Use of Herbal Products and Potential Interactions in Patients With Cardiovascular Diseases

J Am Coll Cardiol. 2010 Feb 9;55(6):515-25. doi: 10.1016/j.jacc.2009.07.074.

Abstract

More than 15 million people in the U.S. consume herbal remedies or high-dose vitamins. The number of visits to providers of complementary and alternative medicine exceeds those to primary care physicians, for annual out-of-pocket costs of $30 billion. Use of herbal products forms the bulk of treatments, particularly by elderly people who also consume multiple prescription medications for comorbid conditions, which increases the risk of adverse herb-drug-disease interactions. Despite the paucity of scientific evidence supporting the safety or efficacy of herbal products, their widespread promotion in the popular media and the unsubstantiated health care claims about their efficacy drive consumer demand. In this review, we highlight commonly used herbs and their interactions with cardiovascular drugs. We also discuss health-related issues of herbal products and suggest ways to improve their safety to better protect the public from untoward effects.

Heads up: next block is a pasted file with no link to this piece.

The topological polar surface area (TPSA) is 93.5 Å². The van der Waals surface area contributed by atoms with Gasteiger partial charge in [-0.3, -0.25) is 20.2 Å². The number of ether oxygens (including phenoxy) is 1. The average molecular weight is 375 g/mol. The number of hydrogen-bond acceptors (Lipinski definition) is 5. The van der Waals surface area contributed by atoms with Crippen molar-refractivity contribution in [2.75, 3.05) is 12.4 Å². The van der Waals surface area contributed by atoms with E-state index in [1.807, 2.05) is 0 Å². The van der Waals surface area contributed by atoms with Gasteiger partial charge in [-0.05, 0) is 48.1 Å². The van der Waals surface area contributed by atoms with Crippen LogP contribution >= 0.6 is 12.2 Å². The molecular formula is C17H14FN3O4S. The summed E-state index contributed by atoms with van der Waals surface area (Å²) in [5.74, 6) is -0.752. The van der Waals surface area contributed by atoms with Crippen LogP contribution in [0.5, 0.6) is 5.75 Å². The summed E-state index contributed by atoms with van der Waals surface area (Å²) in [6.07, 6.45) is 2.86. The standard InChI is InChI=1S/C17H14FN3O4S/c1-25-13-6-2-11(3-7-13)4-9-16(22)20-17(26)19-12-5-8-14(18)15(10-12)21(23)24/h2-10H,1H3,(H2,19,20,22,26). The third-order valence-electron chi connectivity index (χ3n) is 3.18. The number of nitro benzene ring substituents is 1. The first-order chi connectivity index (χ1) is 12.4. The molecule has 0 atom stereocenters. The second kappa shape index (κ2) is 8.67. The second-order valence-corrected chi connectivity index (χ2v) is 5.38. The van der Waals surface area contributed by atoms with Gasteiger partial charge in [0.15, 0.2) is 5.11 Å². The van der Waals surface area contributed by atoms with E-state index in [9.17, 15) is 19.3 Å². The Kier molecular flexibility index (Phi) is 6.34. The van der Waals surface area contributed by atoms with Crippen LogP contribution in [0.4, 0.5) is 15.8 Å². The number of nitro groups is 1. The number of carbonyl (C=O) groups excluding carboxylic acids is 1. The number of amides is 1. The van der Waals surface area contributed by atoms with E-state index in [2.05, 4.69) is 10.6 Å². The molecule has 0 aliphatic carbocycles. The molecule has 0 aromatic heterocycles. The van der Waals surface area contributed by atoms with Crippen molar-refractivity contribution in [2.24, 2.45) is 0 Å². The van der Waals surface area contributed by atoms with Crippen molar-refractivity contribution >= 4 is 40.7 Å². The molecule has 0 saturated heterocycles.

Publication types

  • Research Support, N.I.H., Extramural
  • Research Support, Non-U.S. Gov't
  • Review

MeSH terms

  • Cardiovascular Agents / therapeutic use*
  • Cardiovascular Diseases / drug therapy*
  • Cardiovascular Diseases / etiology
  • Herb-Drug Interactions*
  • Humans
  • Phytotherapy / adverse effects*
  • Plants, Medicinal / adverse effects*
  • Treatment Outcome

Substances

  • Cardiovascular Agents